Wicked Problems

Benjamin P. Taylor
4 min readAug 16


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This post is based on https://stream.syscoi.com/2023/08/16/how-many-polycrises/ which is based on my response to a question raised by Phoebe Tickell on Facebook https://www.facebook.com/phoebetickell/posts/pfbid02VRBbiVQPWS7bvbik6Qvjx8xhTa5Vn6ApbZQFuVF7zfAmyfcdbth9UZxypJ6K97Uyl

Poly-crisis|metacrisis|wicked problems|messes|the global Problematique|VUCA|TUNA

Why is it useful to distinguish words used for the mess humanity finds itself in?

Each of them is subject to over-familiarity, co-option by the existing paradigm, by chancers, and by the innocent, and general misuse and abuse.

But lumping them all together clouds our thinking. Useful distinctions help us to respond better.

- Wicked Problems (Rittel and Webber) define *problems*, involving criteria like people and politics. They appear irresoluble and call for a specific type of approach. A special class of problem in planning

- Messes (Ackoff) are a special class of complex problem in business

- VUCA is about *conditions* - a context in a contested space (battlefield or business)

- TUNA - Turbulent, Uncertain, Novel, and Ambiguous - is a context in our attempts to meet with future scenarios

- 'the World Problematique' from the Club of Rome is a set of interlocking Wicked problems which interrelate in a way inescapable to living our lives (all-encompassing context)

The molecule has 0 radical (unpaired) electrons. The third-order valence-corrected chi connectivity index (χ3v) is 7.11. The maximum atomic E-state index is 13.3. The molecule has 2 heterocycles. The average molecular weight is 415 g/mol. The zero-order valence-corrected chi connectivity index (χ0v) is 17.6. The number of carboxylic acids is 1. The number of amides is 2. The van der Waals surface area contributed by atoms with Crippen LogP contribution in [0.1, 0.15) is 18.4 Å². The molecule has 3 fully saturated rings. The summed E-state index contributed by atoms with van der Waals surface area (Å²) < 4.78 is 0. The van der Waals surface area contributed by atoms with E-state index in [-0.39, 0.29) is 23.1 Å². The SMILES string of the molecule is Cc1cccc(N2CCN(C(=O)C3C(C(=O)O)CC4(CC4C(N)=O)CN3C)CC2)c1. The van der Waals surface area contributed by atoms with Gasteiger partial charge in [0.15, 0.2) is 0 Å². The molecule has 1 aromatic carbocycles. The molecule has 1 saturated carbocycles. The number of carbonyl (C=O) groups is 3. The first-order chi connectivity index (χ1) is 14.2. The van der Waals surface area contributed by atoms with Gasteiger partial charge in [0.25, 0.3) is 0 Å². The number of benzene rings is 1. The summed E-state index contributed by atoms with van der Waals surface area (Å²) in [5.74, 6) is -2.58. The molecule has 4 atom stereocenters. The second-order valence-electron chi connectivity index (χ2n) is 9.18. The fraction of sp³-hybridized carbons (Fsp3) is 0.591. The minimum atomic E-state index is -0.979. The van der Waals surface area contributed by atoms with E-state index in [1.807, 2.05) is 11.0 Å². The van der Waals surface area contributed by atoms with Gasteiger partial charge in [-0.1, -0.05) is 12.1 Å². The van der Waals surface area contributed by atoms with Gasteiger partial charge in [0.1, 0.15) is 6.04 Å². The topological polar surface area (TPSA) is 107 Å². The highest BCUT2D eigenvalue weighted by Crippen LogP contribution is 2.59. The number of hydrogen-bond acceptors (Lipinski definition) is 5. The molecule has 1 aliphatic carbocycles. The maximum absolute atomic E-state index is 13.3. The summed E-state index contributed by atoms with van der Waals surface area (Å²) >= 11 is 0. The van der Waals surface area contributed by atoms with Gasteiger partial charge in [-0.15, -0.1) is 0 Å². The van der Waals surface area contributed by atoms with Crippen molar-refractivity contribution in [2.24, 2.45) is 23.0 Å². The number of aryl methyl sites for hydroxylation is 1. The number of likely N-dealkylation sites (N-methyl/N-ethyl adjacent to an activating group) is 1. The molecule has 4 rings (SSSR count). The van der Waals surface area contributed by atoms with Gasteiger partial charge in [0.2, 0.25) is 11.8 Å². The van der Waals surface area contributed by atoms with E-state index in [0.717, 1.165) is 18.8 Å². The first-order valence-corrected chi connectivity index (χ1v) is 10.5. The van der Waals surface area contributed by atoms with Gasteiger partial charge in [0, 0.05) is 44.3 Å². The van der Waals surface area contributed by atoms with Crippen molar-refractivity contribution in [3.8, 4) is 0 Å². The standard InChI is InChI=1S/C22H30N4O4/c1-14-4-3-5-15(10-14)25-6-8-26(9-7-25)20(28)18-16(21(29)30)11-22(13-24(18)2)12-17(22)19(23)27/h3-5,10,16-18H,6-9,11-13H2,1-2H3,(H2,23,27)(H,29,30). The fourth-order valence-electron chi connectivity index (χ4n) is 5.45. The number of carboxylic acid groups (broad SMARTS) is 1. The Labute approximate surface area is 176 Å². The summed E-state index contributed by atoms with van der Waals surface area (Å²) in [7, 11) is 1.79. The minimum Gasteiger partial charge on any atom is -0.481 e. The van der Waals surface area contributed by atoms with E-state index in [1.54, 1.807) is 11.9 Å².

- the 'poly crisis' is a set of global crises, usually non-specific problems, many of them Wicke,d which inter-relate in complex ways and seep into all contexts

- the 'meta-crisis' is when we're unable to cope with the polycrisis and unable to orientate ourselves to it in any meaningful way. So our very orientation to the problem becomes a problem

It's important that when we're talking about complex situations and problems that we always include:

1- A *context* in which they can be meaningfully defined (planning, business, contested space etc)

2- A *purpose* or intent which we have which is interlocked with the context (successful planning, winning, etc)

It's hand-waving to talk in general about the experience of confronting ‘complexity’ etc without explaining that complexity comes from interaction and contextualisation of agent and context: it depends on intent, framing, perspective, interpretation, ability, learning, history, understanding etc etc.

If we leave this out (usually because we're thinking of one context but not sharing):

- we give the impression that the ‘problem’ is inherent in the world, cutting off most of the sense-making potential

- we hide these useful distinctions which allow tailored approaches in different contexts of engagement

- we simply play back to people their understanding of their problem as 'real'

It's understandable to say 'in the era of the climate crisis, *everything* *is* a Wicked Problem. Yes - in the same way everything is connected.

But once you say 'what does that mean? Is brushing your teeth a wicked problem?' you get into the more useful conversation.

Killing off that conversation before it even starts is, to me… a problem.